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Monday, May 23, 2016

Lake Apopka Reaches Lake Nona

Jeannie Economos, the Pesticide Safety and Environmental Health Project Coordinator for FWAF along with Dale Slongwhite, Author of “Fed Up: The High Cost of Cheap Food” and Becky Wilson, AmeriCorps Volunteer, had the opportunity to speak with close to 130 junior year high school students at Lake Nona High School in Southeast Orlando, Florida. One of their incredible History teachers, Ms. Boujaber-Diederichs dedicated an entire class day to Lake Apopka Farmworkers. All seven periods of her students had a chance to learn about the history of pollution and environmental racism on Lake Apopka.  Jeannie shared her extensive knowledge of the pesticide pollution on the muck farms, and Dale added poignant voices of Farmworkers from her book, including Ms. Geraldean Matthews.  



Geraldean has been a leader for former Lake Apopka Farmworkers, and has been in the fields since she was a young girl. Now she is in the hospital, dealing with health complications likely caused by her many years of pesticide exposure. Her voice leaps off the page when Dale shares her words, and students were moved by her. In one class period, a student kindly suggested they make a card for Geraldean in the hospital. The suggestion manifested a beautiful, colorful card that many students decorated and signed. Jeannie delivered the card to Geraldean in the hospital and was moved to see how much it meant for Geraldean to receive a card from a group of kids that wanted to lift her spirits. We always enjoy sharing stories, knowledge, and the beautiful quilts, and it becomes even more meaningful when we get so very much in return. 


Monday, May 2, 2016

Earth Day and Toxic Tour with SSC






 Seminole State College in Central Florida brought out two awesome groups to learn more about Lake Apopka and its history. The group from SSC’s Sanford campus spent the morning working in a local ornamental plant nursery and getting a feel for the demanding nature of farm labor.  They merged with Seminole State College’s Altamonte Springs Campus at our Apopka, FL office and got to meet one another before heading off for a narrated drive and many stops highlighting the agricultural heritage of Lake Apopka, and the environmental racism that is so embedded in the landscape. The students were deeply affected by what they saw, and we are grateful to raise awareness and empathy in youth of Central Florida.






 Every year Lake Eola in Orlando hosts an Earth Day festival where lots of environmentally minded vendors come together to celebrate and honor Mother Earth. We were very pleased to participate and display the beautiful red quilt at this year’s event.


 Passersby enjoyed the materials we shared and many even signed a petition to boycott Sakuma Berries (https://boycottsakumaberries.com/), because all workers deserve fair treatment and a living wage. The Sakuma Berries workers face systematic wage theft, poverty wages, hostile working conditions, and unattainable production standards.  We stand in solidarity with our Brother and Sister farmworkers around the country in seeking just working conditions.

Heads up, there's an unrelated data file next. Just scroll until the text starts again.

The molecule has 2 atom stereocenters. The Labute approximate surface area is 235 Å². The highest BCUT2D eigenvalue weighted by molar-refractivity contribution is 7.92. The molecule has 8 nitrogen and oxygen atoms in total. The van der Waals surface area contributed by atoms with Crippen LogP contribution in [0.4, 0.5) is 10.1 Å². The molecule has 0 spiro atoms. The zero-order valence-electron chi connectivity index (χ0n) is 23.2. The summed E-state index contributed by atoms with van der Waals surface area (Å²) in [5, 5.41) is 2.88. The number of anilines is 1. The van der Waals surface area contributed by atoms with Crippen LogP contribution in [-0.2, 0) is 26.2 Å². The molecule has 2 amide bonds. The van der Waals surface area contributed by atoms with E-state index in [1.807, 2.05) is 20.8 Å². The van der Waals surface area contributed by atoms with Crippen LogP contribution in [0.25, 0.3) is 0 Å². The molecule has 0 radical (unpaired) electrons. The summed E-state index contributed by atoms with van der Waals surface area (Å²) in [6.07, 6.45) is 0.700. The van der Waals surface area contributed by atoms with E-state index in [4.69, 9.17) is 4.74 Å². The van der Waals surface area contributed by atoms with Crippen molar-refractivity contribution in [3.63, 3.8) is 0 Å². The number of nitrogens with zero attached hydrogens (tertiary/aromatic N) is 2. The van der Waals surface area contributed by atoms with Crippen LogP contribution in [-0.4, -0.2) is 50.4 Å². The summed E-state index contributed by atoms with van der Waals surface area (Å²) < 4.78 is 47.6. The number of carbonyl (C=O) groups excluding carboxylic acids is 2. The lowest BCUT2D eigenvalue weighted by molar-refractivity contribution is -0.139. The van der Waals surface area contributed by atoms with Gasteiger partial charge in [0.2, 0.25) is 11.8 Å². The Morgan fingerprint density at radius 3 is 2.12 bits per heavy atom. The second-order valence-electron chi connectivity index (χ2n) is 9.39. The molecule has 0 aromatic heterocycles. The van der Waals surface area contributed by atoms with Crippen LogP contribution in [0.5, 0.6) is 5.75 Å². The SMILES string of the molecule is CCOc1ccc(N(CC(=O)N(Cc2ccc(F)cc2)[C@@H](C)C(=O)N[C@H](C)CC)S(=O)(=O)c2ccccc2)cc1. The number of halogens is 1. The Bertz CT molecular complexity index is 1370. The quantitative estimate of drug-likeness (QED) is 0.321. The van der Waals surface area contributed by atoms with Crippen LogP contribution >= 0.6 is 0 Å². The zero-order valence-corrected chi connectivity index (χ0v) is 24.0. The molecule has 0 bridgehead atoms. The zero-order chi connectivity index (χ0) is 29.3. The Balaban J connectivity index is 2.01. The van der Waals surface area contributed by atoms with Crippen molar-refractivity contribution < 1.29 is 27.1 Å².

We love sharing the continuity of farmworker history and issues faced by farmworkers today. 

Friday, April 15, 2016

Quilts on the Move!

It’s been a whirlwind for the Lake Apopka Farmworker Memorial Quilt Project lately!



First, Jeannie Economos, Pesticide Safety and Environmental Health Project Coordinator, was featured on WPRK Radio, the official Rollins College Radio Station. Along with Notre Dame AmeriCorps Volunteer for the Farmworker Association, Becky Wilson, Jeannie shared the history of Lake Apopka farmworkers, and the legacy of pesticide contamination that affects the lives every day of people in the farmworker community. She also shared some of the ways that listeners to the program, “A Dialogue with VOICE,” can volunteer and get involved.  VOICE is a unique educational and service program that utilizes the special talents of older adult volunteers in Central Florida to address local community issues. It was an awesome opportunity for FWAF to connect with the work VOICE is doing, and to share the injustice faced by the former farmworkers of Lake Apopka with a wide audience in Winter Park, FL.



The story of Lake Apopka Farmworkers was also shared with the Democratic Black Caucus in Leesburg.  Linda Lee, former Lake Apopka muck farmworker and Lake Apopka Farmworker Memorial Quilt maker shared with the group her personal history of loss on the shores of Lake Apopka. The group was moved by her story and learned a great deal about environmental racism, farm work, and pesticides.

A few days later, University of Florida and Florida State University law students stand on the shore of Lake Apopka, while learning about the effects pesticides have had on the lake and the people in the community. The students also learned about the history of pesticide exposure and abuse in the fields for farmworkers.  The students appreciated a local history lesson and engaged in interesting and deep discussions around the injustices faced in the community.

It’s been a busy time for the Lake Apopka Memorial Quilt Project, and we’ve been overjoyed to have so many diverse opportunities to share such important histories with the community.